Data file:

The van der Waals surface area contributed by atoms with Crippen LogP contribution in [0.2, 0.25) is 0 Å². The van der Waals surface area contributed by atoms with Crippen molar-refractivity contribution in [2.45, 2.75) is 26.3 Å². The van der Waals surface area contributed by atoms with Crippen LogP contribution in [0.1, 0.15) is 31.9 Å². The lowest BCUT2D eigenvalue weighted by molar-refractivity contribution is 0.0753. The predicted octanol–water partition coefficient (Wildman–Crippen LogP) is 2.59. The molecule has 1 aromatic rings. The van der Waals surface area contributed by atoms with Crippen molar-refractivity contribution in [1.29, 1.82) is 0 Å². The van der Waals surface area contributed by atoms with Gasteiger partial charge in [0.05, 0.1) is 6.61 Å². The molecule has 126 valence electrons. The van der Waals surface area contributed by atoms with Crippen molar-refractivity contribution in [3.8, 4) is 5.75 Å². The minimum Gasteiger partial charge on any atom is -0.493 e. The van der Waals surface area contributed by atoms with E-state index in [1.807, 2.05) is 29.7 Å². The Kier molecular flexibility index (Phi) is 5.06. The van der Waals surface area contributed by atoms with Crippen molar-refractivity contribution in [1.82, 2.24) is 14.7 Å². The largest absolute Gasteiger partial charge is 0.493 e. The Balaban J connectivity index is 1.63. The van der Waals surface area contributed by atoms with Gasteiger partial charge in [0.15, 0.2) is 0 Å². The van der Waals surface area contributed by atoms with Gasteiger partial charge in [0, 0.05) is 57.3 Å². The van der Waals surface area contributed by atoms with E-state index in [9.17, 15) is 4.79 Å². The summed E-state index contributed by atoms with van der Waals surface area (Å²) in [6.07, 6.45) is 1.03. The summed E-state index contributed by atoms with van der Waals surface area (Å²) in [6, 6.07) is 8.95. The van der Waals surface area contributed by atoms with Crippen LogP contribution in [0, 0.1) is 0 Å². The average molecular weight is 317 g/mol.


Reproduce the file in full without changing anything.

The van der Waals surface area contributed by atoms with Crippen LogP contribution in [0.2, 0.25) is 0 Å². The van der Waals surface area contributed by atoms with Crippen molar-refractivity contribution in [2.45, 2.75) is 26.3 Å². The van der Waals surface area contributed by atoms with Crippen LogP contribution in [0.1, 0.15) is 31.9 Å². The lowest BCUT2D eigenvalue weighted by molar-refractivity contribution is 0.0753. The predicted octanol–water partition coefficient (Wildman–Crippen LogP) is 2.59. The molecule has 1 aromatic rings. The van der Waals surface area contributed by atoms with Crippen molar-refractivity contribution in [1.29, 1.82) is 0 Å². The van der Waals surface area contributed by atoms with Gasteiger partial charge in [0.05, 0.1) is 6.61 Å². The molecule has 126 valence electrons. The van der Waals surface area contributed by atoms with Crippen molar-refractivity contribution in [3.8, 4) is 5.75 Å². The minimum Gasteiger partial charge on any atom is -0.493 e. The van der Waals surface area contributed by atoms with E-state index in [1.807, 2.05) is 29.7 Å². The Kier molecular flexibility index (Phi) is 5.06. The van der Waals surface area contributed by atoms with Crippen molar-refractivity contribution in [1.82, 2.24) is 14.7 Å². The largest absolute Gasteiger partial charge is 0.493 e. The Balaban J connectivity index is 1.63. The van der Waals surface area contributed by atoms with Gasteiger partial charge in [0.15, 0.2) is 0 Å². The van der Waals surface area contributed by atoms with Gasteiger partial charge in [0, 0.05) is 57.3 Å². The van der Waals surface area contributed by atoms with E-state index in [9.17, 15) is 4.79 Å². The summed E-state index contributed by atoms with van der Waals surface area (Å²) in [6.07, 6.45) is 1.03. The summed E-state index contributed by atoms with van der Waals surface area (Å²) in [6, 6.07) is 8.95. The van der Waals surface area contributed by atoms with Crippen LogP contribution in [0, 0.1) is 0 Å². The average molecular weight is 317 g/mol.